Tripping On Its Own Feet
Mirror’s Edge Catalyst is an utter disappointment. I don’t remember much of the original installment, having played through it only once when it came out, but I remember having a blast with the first-person parkour gameplay even despite its clunky shortcomings. Mirror’s Edge Catalyst, on the other hand, delivers a smooth and exciting parkour experience that’s held back by almost every other facet of the game.
The presentation of Mirror’s Edge Catalyst is fantastic. The animations are smooth, and the parkour moves flow nicely without becoming nauseating. Free running up walls, sliding under pipes, and jumping between rooftops without losing momentum can be exhilarating. Unfortunately, the gameplay becomes unnecessarily frustrating when you factor in the environmental set pieces.
A number of maneuvers are activated by engaging with specific objects in the open world city of Glass. Grabbing pipes or ledges, sliding down ziplines, wall running; they all require the player to hit the requisite object precisely. The biggest issue I had with this game is that even though my approach would feel spot-on, I’d still somehow manage to jump right over objects, fail to activate the appropriate maneuver, or engage in a different, unintended maneuver altogether. 90% of my deaths felt 100% unjustified.
On top of that, the navigation system (Runner Vision) is just awful. The game’s usage of color is admirable, and it’s pretty easy to see what objects you can interact with since they’re painted vibrant red. The issue is that the only objects that are painted red are the ones that the game decides you should use to get to your waypoint destination. This makes finding alternate, faster paths more difficult than it needs to be. Also, the highlighted path is a constantly moving, spastic red line that often leaves you in the dust. It’s incredibly annoying trying to follow it as it whips left-then-right-then-left-again while you’re hauling ass from a bunch of Tron dudes with machine guns.
Even the city of Glass itself is a let down. I’m a huge fan of sci-fi noir, and the idea of masquerading in a dystopian future behind a high-gloss world of pomp and pleasure is awesome. Sadly, the city only looks good when you’re sprinting through it. The bright and vibrant colors are well-complemented by a great lighting system. However, the world has almost no real detail to it. Stopping to admire the city for just a few seconds will reveal that the city itself has no personality, no soul. There are almost no people to be seen, cars and hovercrafts hum along like robots, and the architecture is bland and monochromatic. In an open-world game, the world needs to have a personality of its own. The city of Glass just feels boring.
The story in Mirror’s Edge Catalyst doesn’t do the game any favors, either. It’s a very predictable and uninteresting narrative that sets up how protagonist Faith came to become the revolutionary she is in the original Mirror’s Edge. The missions move along at a decent pace, and there are some genuinely fun moments throughout, but ultimately the story itself is forgettable. You can pretty much guess each character’s fate from the moment you meet them, and there’s only two or three that are ever worth giving a damn about.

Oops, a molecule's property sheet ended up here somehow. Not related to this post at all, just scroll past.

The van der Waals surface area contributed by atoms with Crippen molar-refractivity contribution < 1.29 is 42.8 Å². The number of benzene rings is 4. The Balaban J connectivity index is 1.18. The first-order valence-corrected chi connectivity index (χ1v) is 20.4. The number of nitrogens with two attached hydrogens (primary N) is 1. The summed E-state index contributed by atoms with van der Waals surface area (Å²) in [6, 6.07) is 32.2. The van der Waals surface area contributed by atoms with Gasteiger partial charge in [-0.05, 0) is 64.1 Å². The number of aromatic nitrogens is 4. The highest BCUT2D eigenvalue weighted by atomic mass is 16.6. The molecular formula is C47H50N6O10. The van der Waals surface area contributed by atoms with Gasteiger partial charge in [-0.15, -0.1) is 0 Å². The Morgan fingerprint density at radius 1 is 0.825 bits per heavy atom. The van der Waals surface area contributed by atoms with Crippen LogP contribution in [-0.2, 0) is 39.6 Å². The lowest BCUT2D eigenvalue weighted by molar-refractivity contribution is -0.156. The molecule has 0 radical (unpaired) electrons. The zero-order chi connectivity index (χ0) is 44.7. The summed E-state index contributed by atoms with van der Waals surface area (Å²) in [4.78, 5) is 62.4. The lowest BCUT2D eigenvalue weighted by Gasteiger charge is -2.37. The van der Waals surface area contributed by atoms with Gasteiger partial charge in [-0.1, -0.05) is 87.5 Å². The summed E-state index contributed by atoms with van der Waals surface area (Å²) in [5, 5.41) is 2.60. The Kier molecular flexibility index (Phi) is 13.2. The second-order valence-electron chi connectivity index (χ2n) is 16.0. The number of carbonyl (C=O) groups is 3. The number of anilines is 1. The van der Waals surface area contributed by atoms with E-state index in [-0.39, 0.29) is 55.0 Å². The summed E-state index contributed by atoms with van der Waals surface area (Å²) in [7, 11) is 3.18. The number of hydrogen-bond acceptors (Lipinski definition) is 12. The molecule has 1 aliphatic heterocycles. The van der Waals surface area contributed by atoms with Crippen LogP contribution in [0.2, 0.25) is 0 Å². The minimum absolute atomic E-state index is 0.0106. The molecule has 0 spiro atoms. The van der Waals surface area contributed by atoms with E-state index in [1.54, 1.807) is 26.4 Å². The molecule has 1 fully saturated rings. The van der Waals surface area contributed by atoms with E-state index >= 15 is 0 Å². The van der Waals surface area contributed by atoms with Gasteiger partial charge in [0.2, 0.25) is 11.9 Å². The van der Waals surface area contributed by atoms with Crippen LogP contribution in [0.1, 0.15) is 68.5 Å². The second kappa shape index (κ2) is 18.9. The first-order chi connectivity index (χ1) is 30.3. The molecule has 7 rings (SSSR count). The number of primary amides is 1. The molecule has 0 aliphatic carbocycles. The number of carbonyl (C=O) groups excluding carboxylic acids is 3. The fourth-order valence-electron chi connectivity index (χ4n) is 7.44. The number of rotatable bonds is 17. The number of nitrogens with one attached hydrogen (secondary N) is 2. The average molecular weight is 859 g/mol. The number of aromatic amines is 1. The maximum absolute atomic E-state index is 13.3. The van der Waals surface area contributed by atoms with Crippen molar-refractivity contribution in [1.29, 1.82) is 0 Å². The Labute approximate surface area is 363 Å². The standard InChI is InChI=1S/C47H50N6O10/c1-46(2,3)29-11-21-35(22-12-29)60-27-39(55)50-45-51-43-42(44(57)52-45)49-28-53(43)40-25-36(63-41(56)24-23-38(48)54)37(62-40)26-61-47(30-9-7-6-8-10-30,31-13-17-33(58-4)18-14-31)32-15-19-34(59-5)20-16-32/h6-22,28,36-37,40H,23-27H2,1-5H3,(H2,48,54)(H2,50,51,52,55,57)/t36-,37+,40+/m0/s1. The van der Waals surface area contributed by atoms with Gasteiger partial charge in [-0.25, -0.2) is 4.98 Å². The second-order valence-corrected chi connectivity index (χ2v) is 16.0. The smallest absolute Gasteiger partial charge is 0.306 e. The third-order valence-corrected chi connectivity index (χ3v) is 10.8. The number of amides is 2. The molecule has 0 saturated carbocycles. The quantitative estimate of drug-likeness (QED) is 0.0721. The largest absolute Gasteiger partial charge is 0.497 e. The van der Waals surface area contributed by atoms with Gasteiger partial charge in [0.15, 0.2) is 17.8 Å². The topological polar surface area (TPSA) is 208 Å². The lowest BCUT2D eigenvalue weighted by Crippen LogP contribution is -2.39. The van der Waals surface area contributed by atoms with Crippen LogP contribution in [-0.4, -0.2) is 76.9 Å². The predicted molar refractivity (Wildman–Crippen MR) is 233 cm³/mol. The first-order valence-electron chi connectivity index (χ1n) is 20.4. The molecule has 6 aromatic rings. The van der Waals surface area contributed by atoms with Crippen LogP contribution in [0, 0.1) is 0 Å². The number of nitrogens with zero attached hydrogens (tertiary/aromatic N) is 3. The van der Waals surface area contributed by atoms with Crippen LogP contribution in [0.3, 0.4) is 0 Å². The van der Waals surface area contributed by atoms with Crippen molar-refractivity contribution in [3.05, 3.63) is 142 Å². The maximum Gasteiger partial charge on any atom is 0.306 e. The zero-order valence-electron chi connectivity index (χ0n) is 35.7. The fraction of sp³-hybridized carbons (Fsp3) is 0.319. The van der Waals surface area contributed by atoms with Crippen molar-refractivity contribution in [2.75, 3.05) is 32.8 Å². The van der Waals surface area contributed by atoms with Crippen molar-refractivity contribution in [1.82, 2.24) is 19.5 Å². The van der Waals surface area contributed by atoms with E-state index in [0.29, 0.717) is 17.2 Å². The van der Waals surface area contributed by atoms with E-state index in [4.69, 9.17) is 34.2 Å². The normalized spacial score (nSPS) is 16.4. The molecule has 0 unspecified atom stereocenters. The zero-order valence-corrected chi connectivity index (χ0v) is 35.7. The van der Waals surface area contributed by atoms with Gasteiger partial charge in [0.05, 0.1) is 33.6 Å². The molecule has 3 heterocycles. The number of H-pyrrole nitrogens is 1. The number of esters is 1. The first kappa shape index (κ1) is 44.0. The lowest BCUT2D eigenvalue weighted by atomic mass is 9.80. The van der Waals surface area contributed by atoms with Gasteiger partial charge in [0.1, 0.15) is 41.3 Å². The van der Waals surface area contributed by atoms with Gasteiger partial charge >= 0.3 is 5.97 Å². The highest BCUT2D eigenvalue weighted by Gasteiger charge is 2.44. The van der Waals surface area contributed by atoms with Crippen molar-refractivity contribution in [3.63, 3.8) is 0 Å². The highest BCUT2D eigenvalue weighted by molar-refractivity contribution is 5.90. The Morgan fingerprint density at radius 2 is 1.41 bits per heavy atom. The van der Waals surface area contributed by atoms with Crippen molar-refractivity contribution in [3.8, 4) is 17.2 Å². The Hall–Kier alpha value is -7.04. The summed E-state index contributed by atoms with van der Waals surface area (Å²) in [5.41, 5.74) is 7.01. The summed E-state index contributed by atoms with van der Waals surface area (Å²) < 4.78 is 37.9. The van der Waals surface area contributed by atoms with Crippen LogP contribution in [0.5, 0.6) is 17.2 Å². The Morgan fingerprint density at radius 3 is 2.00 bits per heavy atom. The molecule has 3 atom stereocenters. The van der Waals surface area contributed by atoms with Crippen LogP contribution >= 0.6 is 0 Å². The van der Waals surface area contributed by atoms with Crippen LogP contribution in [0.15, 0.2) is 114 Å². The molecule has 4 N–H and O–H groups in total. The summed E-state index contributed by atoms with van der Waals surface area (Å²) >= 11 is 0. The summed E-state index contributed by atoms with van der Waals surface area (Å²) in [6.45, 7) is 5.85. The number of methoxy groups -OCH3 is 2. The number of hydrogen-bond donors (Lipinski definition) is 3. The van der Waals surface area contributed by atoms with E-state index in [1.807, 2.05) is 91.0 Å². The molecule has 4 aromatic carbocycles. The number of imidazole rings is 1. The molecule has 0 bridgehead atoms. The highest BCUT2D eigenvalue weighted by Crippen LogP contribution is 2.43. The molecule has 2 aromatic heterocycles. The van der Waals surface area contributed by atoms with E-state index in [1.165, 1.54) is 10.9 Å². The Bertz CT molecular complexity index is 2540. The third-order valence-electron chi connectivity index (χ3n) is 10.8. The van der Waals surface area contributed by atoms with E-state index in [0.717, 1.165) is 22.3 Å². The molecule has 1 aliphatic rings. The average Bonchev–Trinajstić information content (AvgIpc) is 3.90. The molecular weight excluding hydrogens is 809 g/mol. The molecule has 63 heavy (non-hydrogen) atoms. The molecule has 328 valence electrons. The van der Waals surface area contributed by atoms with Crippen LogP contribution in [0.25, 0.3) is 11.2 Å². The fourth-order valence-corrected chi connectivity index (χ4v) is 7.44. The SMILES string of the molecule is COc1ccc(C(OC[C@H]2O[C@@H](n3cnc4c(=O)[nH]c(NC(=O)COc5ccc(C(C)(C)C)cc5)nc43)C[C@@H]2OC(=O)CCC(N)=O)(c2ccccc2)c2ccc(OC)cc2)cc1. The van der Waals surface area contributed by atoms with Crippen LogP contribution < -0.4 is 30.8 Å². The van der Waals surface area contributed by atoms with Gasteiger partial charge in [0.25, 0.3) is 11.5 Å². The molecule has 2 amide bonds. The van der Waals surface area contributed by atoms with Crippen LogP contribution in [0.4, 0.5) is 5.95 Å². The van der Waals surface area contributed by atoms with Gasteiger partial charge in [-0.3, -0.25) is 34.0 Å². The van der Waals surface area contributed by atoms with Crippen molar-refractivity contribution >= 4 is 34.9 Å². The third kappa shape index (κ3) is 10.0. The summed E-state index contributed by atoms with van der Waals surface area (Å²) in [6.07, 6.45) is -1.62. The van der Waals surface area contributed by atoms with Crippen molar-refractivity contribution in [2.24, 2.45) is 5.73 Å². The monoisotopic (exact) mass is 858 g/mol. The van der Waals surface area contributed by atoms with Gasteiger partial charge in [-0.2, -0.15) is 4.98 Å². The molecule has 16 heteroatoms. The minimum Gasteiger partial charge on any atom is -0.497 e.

The voicework is totally hit or miss. Faith can come off either charismatic or melodramatic. Most of the supporting cast is either mediocre or just plain bad. Faith’s techy friend Plastic does deilver a standout performance, however. He brings some unique charm and humor to an otherwise overly serious story. Dogen is also particularly interesting, if only for his intimidating and mysterious crime lord character.
To its merit, Mirror’s Edge Catalyst offers no short amount of content to keep your hands full. Side missions, collectibles, and time trials provide plenty of opportunities to challenge yourself, and social leaderboards will have the most hardcore parkour fans vying to best one another for the top time. There’s also a cool feature that allows you to create your own time trials, challenging other players to race your best time in user-generated races.
The combat is pretty solid, too, as Mirror’s Edge Catalyst wisely removes the awkward gunplay from the original. The hand-to-hand combat is pretty fun and works decently enough, although it can get a little jarring when you’re trying to combat multiple enemies at once. Side-stepping enemies and throwing a mixture of light and heavy attacks can be entertaining, but it’s far more satisfying to chain together parkour maneuvers with attacks. Running off of a wall to lay your foot into a guard’s face is plenty of fun.
Mirror’s Edge Catalyst has some great concepts going for it that are ultimately being held back by technical issues. I can’t help but feel these could have been worked out. With no real multiplayer component, the single player experience needs to be wholly satisfying. Unfortunately, this game is way more frustrating than fun. Actual parkour may require precision, but it also requires improvisation, and Mirror’s Edge Catalyst’s gameplay is too structured for its own good. I had high hopes that the shortcomings of the original game would have been ironed out for this prequel, but developer EA DICE just couldn’t stick the landing.